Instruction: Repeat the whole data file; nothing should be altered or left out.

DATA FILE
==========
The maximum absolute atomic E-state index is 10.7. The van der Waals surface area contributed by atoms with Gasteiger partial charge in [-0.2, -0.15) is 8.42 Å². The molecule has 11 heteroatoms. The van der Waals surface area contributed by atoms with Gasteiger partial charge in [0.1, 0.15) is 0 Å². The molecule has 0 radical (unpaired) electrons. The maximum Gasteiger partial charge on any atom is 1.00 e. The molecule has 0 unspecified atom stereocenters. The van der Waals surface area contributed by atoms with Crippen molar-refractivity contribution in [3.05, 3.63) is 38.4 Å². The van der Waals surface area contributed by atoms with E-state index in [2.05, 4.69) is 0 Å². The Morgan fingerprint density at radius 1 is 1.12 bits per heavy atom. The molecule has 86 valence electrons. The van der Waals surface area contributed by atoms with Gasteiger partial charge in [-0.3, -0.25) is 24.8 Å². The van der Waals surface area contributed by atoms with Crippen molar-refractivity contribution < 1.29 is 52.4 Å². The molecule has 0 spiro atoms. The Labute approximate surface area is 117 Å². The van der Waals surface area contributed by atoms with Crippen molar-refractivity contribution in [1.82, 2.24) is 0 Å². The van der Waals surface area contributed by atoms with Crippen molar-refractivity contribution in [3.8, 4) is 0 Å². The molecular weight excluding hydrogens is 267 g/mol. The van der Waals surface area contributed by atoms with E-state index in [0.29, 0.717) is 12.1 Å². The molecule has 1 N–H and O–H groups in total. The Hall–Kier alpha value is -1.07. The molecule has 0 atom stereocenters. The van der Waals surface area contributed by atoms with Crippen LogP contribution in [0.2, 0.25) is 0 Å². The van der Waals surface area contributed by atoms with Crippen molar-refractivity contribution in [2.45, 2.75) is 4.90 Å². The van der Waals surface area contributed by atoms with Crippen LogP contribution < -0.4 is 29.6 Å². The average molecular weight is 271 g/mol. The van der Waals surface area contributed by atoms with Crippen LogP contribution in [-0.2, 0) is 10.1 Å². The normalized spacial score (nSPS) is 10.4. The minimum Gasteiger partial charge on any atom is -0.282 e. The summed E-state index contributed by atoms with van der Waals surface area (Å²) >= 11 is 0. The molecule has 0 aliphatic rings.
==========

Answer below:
The maximum absolute atomic E-state index is 10.7. The van der Waals surface area contributed by atoms with Gasteiger partial charge in [-0.2, -0.15) is 8.42 Å². The molecule has 11 heteroatoms. The van der Waals surface area contributed by atoms with Gasteiger partial charge in [0.1, 0.15) is 0 Å². The molecule has 0 radical (unpaired) electrons. The maximum Gasteiger partial charge on any atom is 1.00 e. The molecule has 0 unspecified atom stereocenters. The van der Waals surface area contributed by atoms with Crippen molar-refractivity contribution in [3.05, 3.63) is 38.4 Å². The van der Waals surface area contributed by atoms with E-state index in [2.05, 4.69) is 0 Å². The Morgan fingerprint density at radius 1 is 1.12 bits per heavy atom. The molecule has 86 valence electrons. The van der Waals surface area contributed by atoms with Gasteiger partial charge in [-0.3, -0.25) is 24.8 Å². The van der Waals surface area contributed by atoms with Crippen molar-refractivity contribution < 1.29 is 52.4 Å². The molecule has 0 spiro atoms. The Labute approximate surface area is 117 Å². The van der Waals surface area contributed by atoms with Crippen molar-refractivity contribution in [1.82, 2.24) is 0 Å². The van der Waals surface area contributed by atoms with Crippen molar-refractivity contribution in [3.8, 4) is 0 Å². The molecular weight excluding hydrogens is 267 g/mol. The van der Waals surface area contributed by atoms with E-state index in [0.29, 0.717) is 12.1 Å². The molecule has 1 N–H and O–H groups in total. The Hall–Kier alpha value is -1.07. The molecule has 0 atom stereocenters. The van der Waals surface area contributed by atoms with Crippen LogP contribution in [0.2, 0.25) is 0 Å². The van der Waals surface area contributed by atoms with Crippen molar-refractivity contribution in [2.45, 2.75) is 4.90 Å². The van der Waals surface area contributed by atoms with Crippen LogP contribution < -0.4 is 29.6 Å². The average molecular weight is 271 g/mol. The van der Waals surface area contributed by atoms with Crippen LogP contribution in [-0.2, 0) is 10.1 Å². The normalized spacial score (nSPS) is 10.4. The minimum Gasteiger partial charge on any atom is -0.282 e. The summed E-state index contributed by atoms with van der Waals surface area (Å²) >= 11 is 0. The molecule has 0 aliphatic rings.